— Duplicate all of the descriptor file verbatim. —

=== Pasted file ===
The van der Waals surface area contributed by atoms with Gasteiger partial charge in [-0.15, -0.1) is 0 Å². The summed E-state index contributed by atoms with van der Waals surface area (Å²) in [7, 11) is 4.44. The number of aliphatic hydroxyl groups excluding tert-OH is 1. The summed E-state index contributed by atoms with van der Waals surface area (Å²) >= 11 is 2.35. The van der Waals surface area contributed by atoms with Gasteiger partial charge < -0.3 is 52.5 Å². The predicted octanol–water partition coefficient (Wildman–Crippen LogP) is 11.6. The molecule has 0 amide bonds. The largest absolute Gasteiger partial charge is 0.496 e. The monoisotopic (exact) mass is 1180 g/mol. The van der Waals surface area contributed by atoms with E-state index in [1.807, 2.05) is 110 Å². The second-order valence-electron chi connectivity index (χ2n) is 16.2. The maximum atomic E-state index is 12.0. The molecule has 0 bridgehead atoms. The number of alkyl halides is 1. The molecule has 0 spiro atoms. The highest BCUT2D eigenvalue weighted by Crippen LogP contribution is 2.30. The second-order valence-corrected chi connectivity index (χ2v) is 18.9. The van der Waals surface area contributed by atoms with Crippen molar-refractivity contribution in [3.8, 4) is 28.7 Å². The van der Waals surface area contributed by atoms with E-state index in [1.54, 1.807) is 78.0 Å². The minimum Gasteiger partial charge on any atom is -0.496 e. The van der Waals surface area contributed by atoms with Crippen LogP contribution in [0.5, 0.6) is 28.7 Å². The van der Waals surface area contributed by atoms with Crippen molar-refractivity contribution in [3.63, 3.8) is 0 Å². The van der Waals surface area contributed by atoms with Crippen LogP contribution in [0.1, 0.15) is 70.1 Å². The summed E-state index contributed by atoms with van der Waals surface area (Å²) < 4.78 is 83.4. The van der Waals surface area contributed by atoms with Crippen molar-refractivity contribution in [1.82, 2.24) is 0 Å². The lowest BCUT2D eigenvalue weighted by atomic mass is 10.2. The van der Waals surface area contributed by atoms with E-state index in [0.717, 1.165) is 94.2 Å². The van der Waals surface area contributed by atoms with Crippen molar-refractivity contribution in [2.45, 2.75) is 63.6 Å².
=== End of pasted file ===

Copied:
The van der Waals surface area contributed by atoms with Gasteiger partial charge in [-0.15, -0.1) is 0 Å². The summed E-state index contributed by atoms with van der Waals surface area (Å²) in [7, 11) is 4.44. The number of aliphatic hydroxyl groups excluding tert-OH is 1. The summed E-state index contributed by atoms with van der Waals surface area (Å²) >= 11 is 2.35. The van der Waals surface area contributed by atoms with Gasteiger partial charge < -0.3 is 52.5 Å². The predicted octanol–water partition coefficient (Wildman–Crippen LogP) is 11.6. The molecule has 0 amide bonds. The largest absolute Gasteiger partial charge is 0.496 e. The monoisotopic (exact) mass is 1180 g/mol. The van der Waals surface area contributed by atoms with E-state index in [1.807, 2.05) is 110 Å². The second-order valence-electron chi connectivity index (χ2n) is 16.2. The maximum atomic E-state index is 12.0. The molecule has 0 bridgehead atoms. The number of alkyl halides is 1. The molecule has 0 spiro atoms. The highest BCUT2D eigenvalue weighted by Crippen LogP contribution is 2.30. The second-order valence-corrected chi connectivity index (χ2v) is 18.9. The van der Waals surface area contributed by atoms with Crippen molar-refractivity contribution in [3.8, 4) is 28.7 Å². The van der Waals surface area contributed by atoms with E-state index in [1.54, 1.807) is 78.0 Å². The minimum Gasteiger partial charge on any atom is -0.496 e. The van der Waals surface area contributed by atoms with Crippen LogP contribution in [0.5, 0.6) is 28.7 Å². The van der Waals surface area contributed by atoms with Crippen molar-refractivity contribution in [3.63, 3.8) is 0 Å². The van der Waals surface area contributed by atoms with Crippen LogP contribution in [0.1, 0.15) is 70.1 Å². The summed E-state index contributed by atoms with van der Waals surface area (Å²) < 4.78 is 83.4. The van der Waals surface area contributed by atoms with Crippen molar-refractivity contribution in [1.82, 2.24) is 0 Å². The lowest BCUT2D eigenvalue weighted by atomic mass is 10.2. The van der Waals surface area contributed by atoms with E-state index in [0.717, 1.165) is 94.2 Å². The van der Waals surface area contributed by atoms with Crippen molar-refractivity contribution in [2.45, 2.75) is 63.6 Å².